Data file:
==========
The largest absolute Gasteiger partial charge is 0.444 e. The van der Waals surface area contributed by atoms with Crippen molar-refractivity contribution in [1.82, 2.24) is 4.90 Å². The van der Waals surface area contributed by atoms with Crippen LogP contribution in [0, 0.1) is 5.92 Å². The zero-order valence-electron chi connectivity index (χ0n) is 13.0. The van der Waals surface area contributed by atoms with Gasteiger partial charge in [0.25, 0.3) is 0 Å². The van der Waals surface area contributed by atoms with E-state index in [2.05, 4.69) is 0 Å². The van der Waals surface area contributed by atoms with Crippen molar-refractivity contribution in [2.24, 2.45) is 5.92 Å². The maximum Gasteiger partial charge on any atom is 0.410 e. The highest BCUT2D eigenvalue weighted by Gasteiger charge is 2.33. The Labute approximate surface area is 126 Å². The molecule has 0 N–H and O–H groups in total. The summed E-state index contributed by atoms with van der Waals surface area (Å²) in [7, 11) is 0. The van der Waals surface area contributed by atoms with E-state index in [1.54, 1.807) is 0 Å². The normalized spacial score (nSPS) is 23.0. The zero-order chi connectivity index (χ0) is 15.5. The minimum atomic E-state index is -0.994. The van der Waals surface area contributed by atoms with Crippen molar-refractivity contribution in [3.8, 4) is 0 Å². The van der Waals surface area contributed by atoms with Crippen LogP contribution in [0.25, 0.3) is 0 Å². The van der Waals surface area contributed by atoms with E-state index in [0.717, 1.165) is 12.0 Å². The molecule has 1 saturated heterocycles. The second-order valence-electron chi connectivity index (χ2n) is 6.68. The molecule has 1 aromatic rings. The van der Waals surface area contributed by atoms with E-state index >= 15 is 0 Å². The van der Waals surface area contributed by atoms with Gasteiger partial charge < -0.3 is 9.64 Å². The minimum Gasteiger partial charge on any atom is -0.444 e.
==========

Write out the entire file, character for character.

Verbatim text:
The largest absolute Gasteiger partial charge is 0.444 e. The van der Waals surface area contributed by atoms with Crippen molar-refractivity contribution in [1.82, 2.24) is 4.90 Å². The van der Waals surface area contributed by atoms with Crippen LogP contribution in [0, 0.1) is 5.92 Å². The zero-order valence-electron chi connectivity index (χ0n) is 13.0. The van der Waals surface area contributed by atoms with Gasteiger partial charge in [0.25, 0.3) is 0 Å². The van der Waals surface area contributed by atoms with E-state index in [2.05, 4.69) is 0 Å². The van der Waals surface area contributed by atoms with Crippen molar-refractivity contribution in [2.24, 2.45) is 5.92 Å². The maximum Gasteiger partial charge on any atom is 0.410 e. The highest BCUT2D eigenvalue weighted by Gasteiger charge is 2.33. The Labute approximate surface area is 126 Å². The molecule has 0 N–H and O–H groups in total. The summed E-state index contributed by atoms with van der Waals surface area (Å²) in [7, 11) is 0. The van der Waals surface area contributed by atoms with E-state index in [1.54, 1.807) is 0 Å². The normalized spacial score (nSPS) is 23.0. The zero-order chi connectivity index (χ0) is 15.5. The minimum atomic E-state index is -0.994. The van der Waals surface area contributed by atoms with Crippen molar-refractivity contribution in [3.8, 4) is 0 Å². The van der Waals surface area contributed by atoms with Crippen LogP contribution in [0.25, 0.3) is 0 Å². The van der Waals surface area contributed by atoms with E-state index in [0.717, 1.165) is 12.0 Å². The molecule has 1 saturated heterocycles. The second-order valence-electron chi connectivity index (χ2n) is 6.68. The molecule has 1 aromatic rings. The van der Waals surface area contributed by atoms with E-state index >= 15 is 0 Å². The van der Waals surface area contributed by atoms with Gasteiger partial charge < -0.3 is 9.64 Å². The minimum Gasteiger partial charge on any atom is -0.444 e.